If you were going to choose soil on which to build a golf course, the clay underneath Lake Presidential might be your last choice. Clay particles are the smallest of all soil particles that naturally want to lay as compact as possible. This makes it nearly impossible for roots to penetrate the soil deep enough to withstand the heat of our Maryland summers. The clay soil is naturally acidic impeding the roots’ ability to uptake nutrients and water.
If you played Lake Presidential early last year you may have noticed how wet the course was. Because the water couldn’t penetrate the clay the former Superintendent had to keep watering the trouble areas over and over to combat the heat. Eventually, so much water had been applied that the low areas were drowned while the high areas burned up.
Our goal is to grow turf that can withstand the summer heat. We could seed and sod the few trouble spots, but we know this would only be a short-term solution leading to over watering again. Instead, our new Superintendent has taken the approach of slowly working Calcium ions in between the clay particles to allow water to penetrate and give roots room to grow. Due to its relatively larger particle size Calcium isn’t very mobile in soil, so this requires consistently laying down Lyme and Gypsum over the next few years to create space in the root growing area while slowly bring the pH up to neutral.
Another strategy we are undertaking to work those Calcium ions in between the clay particles is to consistently aerify the soil by pulling half inch around and 3 inch deep plugs from the ground to loosen the soil compaction. Generally, golf courses aerify once in the spring and again in the fall, but we have aerified the trouble spots much more often to help the Calcium penetrate the soil.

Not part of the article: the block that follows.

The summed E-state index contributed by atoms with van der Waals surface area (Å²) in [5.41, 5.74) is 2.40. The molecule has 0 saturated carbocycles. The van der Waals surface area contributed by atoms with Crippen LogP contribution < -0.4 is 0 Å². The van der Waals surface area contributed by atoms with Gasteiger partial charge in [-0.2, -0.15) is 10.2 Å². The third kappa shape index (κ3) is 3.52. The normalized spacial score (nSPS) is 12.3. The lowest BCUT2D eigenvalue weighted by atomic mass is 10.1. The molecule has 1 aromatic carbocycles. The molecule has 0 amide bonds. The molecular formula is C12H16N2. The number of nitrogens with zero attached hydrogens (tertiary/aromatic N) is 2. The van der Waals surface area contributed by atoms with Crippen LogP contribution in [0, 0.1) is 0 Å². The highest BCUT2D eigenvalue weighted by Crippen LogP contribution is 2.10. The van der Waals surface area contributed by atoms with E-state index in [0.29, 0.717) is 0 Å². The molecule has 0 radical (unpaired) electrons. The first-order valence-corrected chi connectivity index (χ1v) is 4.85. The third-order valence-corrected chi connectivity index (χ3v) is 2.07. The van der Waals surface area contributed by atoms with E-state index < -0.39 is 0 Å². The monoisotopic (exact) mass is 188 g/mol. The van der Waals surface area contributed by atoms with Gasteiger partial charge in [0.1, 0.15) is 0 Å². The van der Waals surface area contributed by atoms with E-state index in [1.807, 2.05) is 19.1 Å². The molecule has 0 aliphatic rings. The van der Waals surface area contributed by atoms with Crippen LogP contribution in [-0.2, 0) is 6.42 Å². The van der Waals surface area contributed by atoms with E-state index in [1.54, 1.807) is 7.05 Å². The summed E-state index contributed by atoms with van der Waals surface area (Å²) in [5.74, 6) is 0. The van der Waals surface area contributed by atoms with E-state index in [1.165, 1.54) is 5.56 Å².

This all brings us to the point of this piece – why we’re cart path only. With the fairways receiving so much Calcium and constantly having holes drilled into them, adding even the pressure from your steps compacts the clay particles. Obviously, the weight of a fully loaded golf cart is more compacting, and the effect is especially pronounced where there are limited options of where you can enter or exit the fairway with a cart (think #18 once your cross the water before you go up the hill).
Don’t worry – we won’t keep you on the cart paths forever! Once we’ve established a good root growth that can withstand the heat without constant watering we allow carts back on the course. We may start with specific holes that have the strongest grass, but regardless once the turf has shown it can hold up we will lift the cart path only restriction. We understand this isn’t ideal, and as such we will keep the rates lower this year while we build the fairways back up. We hope to be back allowing carts starting next season, and that you learned something from this. If you have any questions feel free to ask – believe it or not this was the short version!